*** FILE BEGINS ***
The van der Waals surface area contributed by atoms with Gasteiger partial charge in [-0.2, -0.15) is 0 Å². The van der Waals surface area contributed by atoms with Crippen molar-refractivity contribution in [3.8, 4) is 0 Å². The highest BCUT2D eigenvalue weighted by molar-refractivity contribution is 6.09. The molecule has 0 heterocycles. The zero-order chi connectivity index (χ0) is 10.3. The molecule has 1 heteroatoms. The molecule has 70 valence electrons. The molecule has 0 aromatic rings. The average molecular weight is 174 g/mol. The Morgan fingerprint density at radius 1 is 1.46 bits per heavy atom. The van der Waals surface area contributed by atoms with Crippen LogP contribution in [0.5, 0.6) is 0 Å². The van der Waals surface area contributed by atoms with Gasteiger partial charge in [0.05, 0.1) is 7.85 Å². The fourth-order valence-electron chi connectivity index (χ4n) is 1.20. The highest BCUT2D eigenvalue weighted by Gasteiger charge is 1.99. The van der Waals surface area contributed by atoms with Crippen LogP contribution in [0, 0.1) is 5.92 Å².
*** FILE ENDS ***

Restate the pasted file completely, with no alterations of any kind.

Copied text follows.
The van der Waals surface area contributed by atoms with Gasteiger partial charge in [-0.2, -0.15) is 0 Å². The van der Waals surface area contributed by atoms with Crippen molar-refractivity contribution in [3.8, 4) is 0 Å². The highest BCUT2D eigenvalue weighted by molar-refractivity contribution is 6.09. The molecule has 0 heterocycles. The zero-order chi connectivity index (χ0) is 10.3. The molecule has 1 heteroatoms. The molecule has 70 valence electrons. The molecule has 0 aromatic rings. The average molecular weight is 174 g/mol. The Morgan fingerprint density at radius 1 is 1.46 bits per heavy atom. The van der Waals surface area contributed by atoms with Crippen LogP contribution in [0.5, 0.6) is 0 Å². The van der Waals surface area contributed by atoms with Gasteiger partial charge in [0.05, 0.1) is 7.85 Å². The fourth-order valence-electron chi connectivity index (χ4n) is 1.20. The highest BCUT2D eigenvalue weighted by Gasteiger charge is 1.99. The van der Waals surface area contributed by atoms with Crippen LogP contribution in [0, 0.1) is 5.92 Å².